Wheat sprayed with bromine? I had never heard that before. So glad you mentioned it. I know that bromine displaces iodine in our body so that may have contributed to my thyroid issues before I switched to organic.
BE THE CHANGE YOU WANT TO SEE IN OTHERS.
Body Fat %: 16.0
Fitness Minutes: (1,465) Posts: 91 2/14/11 10:46 P
For me, eating organic IS frugal. Certain inorganic foods, like wheat (which is sprayed with bromine) makes my joints swell, gives me brain fog, and can put me in bed for days. It's cheaper to pay for organic bread than to be sick 3 days!
Frugal organic can mean 2 hens in your back yard and driving through the neighborhood to find apple or fig trees the elderly neighbor needs help harvesting.
My husband just read the book "The organic manifesto" by Maria Rodale and the author states in there that if you eat organic you are cutting 90% of the toxins out of your food. I think some of those things that have a waxy coating that is not peeled are the worst to eat non-organic. Things like cucumbers, peppers and tomatoes. In addition all full-fat dairy and higher fat meats. Toxins accumulate in fat in both people and animals. If you can't afford organic choose low-fat meat and dairy.
My boyfriend does all of the grocery shopping. I have no idea if he buys organic or not. I am just happy to not have to go to the grocery store and that he brings home lots of fruit and veg.
There was a list somewhere that I read once that had the 10 or so things where organic was important, so if you're on a tight budget, you could just buy those items organic. I'll see if I can find it and post it. All I remember from it was strawberries and potatoes.
"Success is not final, failure is not fatal; it is the courage to continue that counts" - Winston Churchill
Linda, the question about eggs came up in another group. We eat mostly duck eggs from our own ducks. We feed them organic grain but the grain is the smallest part of their diet. They are free-range and browse for their food: greens, bugs, worms etc. I am pretty sure that grain alone is not a natural diet for chickens, either. When truly free-range they will eat whatever they find and they will also get a normal amount of exercise. Exercise causes many changes in our bodies, esp. positive hormonal ones. So I suspect that free-range may make as much difference or more than organic. If I had the choice between eggs that are non-organic but from free-range pasture-fed free range or confined chickens that eat organic I'd probably choose the free-range pasture-fed. Of course free-range legally can mean only that they are not in a cage, but they could still be in overcrowded conditions. Knowing who you are buying from may help more than anything, also because you save the markup of the middle man. :)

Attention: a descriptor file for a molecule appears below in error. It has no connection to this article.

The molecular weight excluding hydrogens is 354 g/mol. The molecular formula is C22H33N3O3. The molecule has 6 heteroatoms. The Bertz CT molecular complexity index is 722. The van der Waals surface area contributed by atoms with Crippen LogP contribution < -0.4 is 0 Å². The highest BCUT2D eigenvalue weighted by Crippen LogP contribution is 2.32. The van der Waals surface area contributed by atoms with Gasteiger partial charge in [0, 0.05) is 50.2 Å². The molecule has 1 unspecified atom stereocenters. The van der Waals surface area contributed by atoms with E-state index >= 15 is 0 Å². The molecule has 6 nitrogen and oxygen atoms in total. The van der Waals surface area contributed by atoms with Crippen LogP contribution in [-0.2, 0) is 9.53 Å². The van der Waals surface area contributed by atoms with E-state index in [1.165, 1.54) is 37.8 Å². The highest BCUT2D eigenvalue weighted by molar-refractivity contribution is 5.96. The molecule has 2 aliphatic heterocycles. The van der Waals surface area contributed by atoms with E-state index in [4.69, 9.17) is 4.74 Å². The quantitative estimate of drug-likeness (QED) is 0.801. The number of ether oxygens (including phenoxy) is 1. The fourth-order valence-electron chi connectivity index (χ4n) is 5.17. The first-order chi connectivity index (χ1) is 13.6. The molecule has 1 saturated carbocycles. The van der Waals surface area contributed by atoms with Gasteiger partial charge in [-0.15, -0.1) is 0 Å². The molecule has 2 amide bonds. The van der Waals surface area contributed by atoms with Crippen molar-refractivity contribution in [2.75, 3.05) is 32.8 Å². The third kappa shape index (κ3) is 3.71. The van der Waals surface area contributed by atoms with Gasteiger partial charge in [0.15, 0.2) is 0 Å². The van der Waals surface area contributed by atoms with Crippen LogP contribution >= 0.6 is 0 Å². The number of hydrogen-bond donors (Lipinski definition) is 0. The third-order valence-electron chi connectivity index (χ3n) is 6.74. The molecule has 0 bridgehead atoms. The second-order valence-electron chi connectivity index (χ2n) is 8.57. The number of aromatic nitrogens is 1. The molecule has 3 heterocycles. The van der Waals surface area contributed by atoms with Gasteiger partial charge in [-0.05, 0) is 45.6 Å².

Birgit, That is a question that many of us struggle with. I do when I can as I think that it is better for my families health. In the long run, it would be frugal. One definition of frugal is: Not cheap, but the best use of your resources.
I don't believe that my chickens & eggs have to be from free range chickens, but I do want them to be fed organically. It is hard to find the later. The free range aspect makes chickens and eggs especially expensive.